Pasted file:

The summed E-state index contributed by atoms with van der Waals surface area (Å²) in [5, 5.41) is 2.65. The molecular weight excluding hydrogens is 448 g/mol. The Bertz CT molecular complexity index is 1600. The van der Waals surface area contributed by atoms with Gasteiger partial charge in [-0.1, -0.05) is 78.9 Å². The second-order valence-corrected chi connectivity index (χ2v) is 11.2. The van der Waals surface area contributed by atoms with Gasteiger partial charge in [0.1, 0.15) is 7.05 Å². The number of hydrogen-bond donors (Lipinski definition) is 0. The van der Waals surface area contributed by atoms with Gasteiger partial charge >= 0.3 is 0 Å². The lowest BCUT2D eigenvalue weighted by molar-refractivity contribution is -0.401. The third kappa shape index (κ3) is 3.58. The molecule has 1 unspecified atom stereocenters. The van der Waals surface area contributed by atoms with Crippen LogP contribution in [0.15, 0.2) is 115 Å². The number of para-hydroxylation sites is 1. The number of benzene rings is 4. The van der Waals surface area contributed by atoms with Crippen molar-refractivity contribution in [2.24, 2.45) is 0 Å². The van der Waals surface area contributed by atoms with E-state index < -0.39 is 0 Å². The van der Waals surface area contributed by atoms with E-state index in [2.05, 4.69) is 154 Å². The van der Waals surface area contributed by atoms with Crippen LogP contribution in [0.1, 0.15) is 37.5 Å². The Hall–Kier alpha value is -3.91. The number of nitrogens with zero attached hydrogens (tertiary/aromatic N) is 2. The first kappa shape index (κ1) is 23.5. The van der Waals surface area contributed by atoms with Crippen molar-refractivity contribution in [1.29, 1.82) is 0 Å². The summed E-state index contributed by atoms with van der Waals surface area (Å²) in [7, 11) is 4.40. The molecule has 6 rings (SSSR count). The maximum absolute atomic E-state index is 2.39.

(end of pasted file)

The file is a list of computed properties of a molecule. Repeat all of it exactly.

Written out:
The summed E-state index contributed by atoms with van der Waals surface area (Å²) in [5, 5.41) is 2.65. The molecular weight excluding hydrogens is 448 g/mol. The Bertz CT molecular complexity index is 1600. The van der Waals surface area contributed by atoms with Gasteiger partial charge in [-0.1, -0.05) is 78.9 Å². The second-order valence-corrected chi connectivity index (χ2v) is 11.2. The van der Waals surface area contributed by atoms with Gasteiger partial charge in [0.1, 0.15) is 7.05 Å². The number of hydrogen-bond donors (Lipinski definition) is 0. The van der Waals surface area contributed by atoms with Gasteiger partial charge >= 0.3 is 0 Å². The lowest BCUT2D eigenvalue weighted by molar-refractivity contribution is -0.401. The third kappa shape index (κ3) is 3.58. The molecule has 1 unspecified atom stereocenters. The van der Waals surface area contributed by atoms with Crippen LogP contribution in [0.15, 0.2) is 115 Å². The number of para-hydroxylation sites is 1. The number of benzene rings is 4. The van der Waals surface area contributed by atoms with Crippen molar-refractivity contribution in [2.24, 2.45) is 0 Å². The van der Waals surface area contributed by atoms with E-state index < -0.39 is 0 Å². The van der Waals surface area contributed by atoms with E-state index in [2.05, 4.69) is 154 Å². The van der Waals surface area contributed by atoms with Crippen LogP contribution in [0.1, 0.15) is 37.5 Å². The Hall–Kier alpha value is -3.91. The number of nitrogens with zero attached hydrogens (tertiary/aromatic N) is 2. The first kappa shape index (κ1) is 23.5. The van der Waals surface area contributed by atoms with Crippen molar-refractivity contribution in [1.29, 1.82) is 0 Å². The summed E-state index contributed by atoms with van der Waals surface area (Å²) in [7, 11) is 4.40. The molecule has 6 rings (SSSR count). The maximum absolute atomic E-state index is 2.39.